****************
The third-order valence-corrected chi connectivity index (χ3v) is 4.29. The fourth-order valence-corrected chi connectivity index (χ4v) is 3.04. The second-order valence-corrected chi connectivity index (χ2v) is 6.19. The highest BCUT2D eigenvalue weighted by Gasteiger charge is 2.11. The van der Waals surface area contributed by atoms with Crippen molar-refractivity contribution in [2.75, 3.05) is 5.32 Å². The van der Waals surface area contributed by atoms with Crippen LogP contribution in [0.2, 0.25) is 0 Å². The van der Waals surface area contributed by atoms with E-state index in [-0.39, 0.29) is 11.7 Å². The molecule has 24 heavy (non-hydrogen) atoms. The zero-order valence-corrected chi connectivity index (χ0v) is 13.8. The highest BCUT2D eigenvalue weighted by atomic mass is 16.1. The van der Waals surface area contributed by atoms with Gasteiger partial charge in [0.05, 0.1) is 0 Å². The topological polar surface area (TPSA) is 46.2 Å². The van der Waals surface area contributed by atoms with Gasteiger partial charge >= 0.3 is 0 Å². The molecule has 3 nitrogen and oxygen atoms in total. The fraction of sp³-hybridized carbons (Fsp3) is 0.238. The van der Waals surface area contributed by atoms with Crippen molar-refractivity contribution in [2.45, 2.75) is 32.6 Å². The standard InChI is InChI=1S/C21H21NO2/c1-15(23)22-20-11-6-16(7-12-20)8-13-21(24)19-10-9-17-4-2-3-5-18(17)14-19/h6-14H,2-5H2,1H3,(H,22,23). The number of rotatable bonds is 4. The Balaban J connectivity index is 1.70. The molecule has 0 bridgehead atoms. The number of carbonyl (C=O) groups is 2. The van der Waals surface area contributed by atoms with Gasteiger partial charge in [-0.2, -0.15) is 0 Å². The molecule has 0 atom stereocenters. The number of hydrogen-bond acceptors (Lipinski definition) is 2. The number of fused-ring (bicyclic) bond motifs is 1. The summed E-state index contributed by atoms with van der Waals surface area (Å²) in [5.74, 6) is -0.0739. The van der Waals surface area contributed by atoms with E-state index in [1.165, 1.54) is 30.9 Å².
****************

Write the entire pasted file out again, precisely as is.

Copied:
The third-order valence-corrected chi connectivity index (χ3v) is 4.29. The fourth-order valence-corrected chi connectivity index (χ4v) is 3.04. The second-order valence-corrected chi connectivity index (χ2v) is 6.19. The highest BCUT2D eigenvalue weighted by Gasteiger charge is 2.11. The van der Waals surface area contributed by atoms with Crippen molar-refractivity contribution in [2.75, 3.05) is 5.32 Å². The van der Waals surface area contributed by atoms with Crippen LogP contribution in [0.2, 0.25) is 0 Å². The van der Waals surface area contributed by atoms with E-state index in [-0.39, 0.29) is 11.7 Å². The molecule has 24 heavy (non-hydrogen) atoms. The zero-order valence-corrected chi connectivity index (χ0v) is 13.8. The highest BCUT2D eigenvalue weighted by atomic mass is 16.1. The van der Waals surface area contributed by atoms with Gasteiger partial charge in [0.05, 0.1) is 0 Å². The topological polar surface area (TPSA) is 46.2 Å². The van der Waals surface area contributed by atoms with Gasteiger partial charge >= 0.3 is 0 Å². The molecule has 3 nitrogen and oxygen atoms in total. The fraction of sp³-hybridized carbons (Fsp3) is 0.238. The van der Waals surface area contributed by atoms with Crippen molar-refractivity contribution in [2.45, 2.75) is 32.6 Å². The standard InChI is InChI=1S/C21H21NO2/c1-15(23)22-20-11-6-16(7-12-20)8-13-21(24)19-10-9-17-4-2-3-5-18(17)14-19/h6-14H,2-5H2,1H3,(H,22,23). The number of rotatable bonds is 4. The Balaban J connectivity index is 1.70. The molecule has 0 bridgehead atoms. The number of carbonyl (C=O) groups is 2. The van der Waals surface area contributed by atoms with Gasteiger partial charge in [-0.2, -0.15) is 0 Å². The molecule has 0 atom stereocenters. The number of hydrogen-bond acceptors (Lipinski definition) is 2. The number of fused-ring (bicyclic) bond motifs is 1. The summed E-state index contributed by atoms with van der Waals surface area (Å²) in [5.74, 6) is -0.0739. The van der Waals surface area contributed by atoms with E-state index in [1.165, 1.54) is 30.9 Å².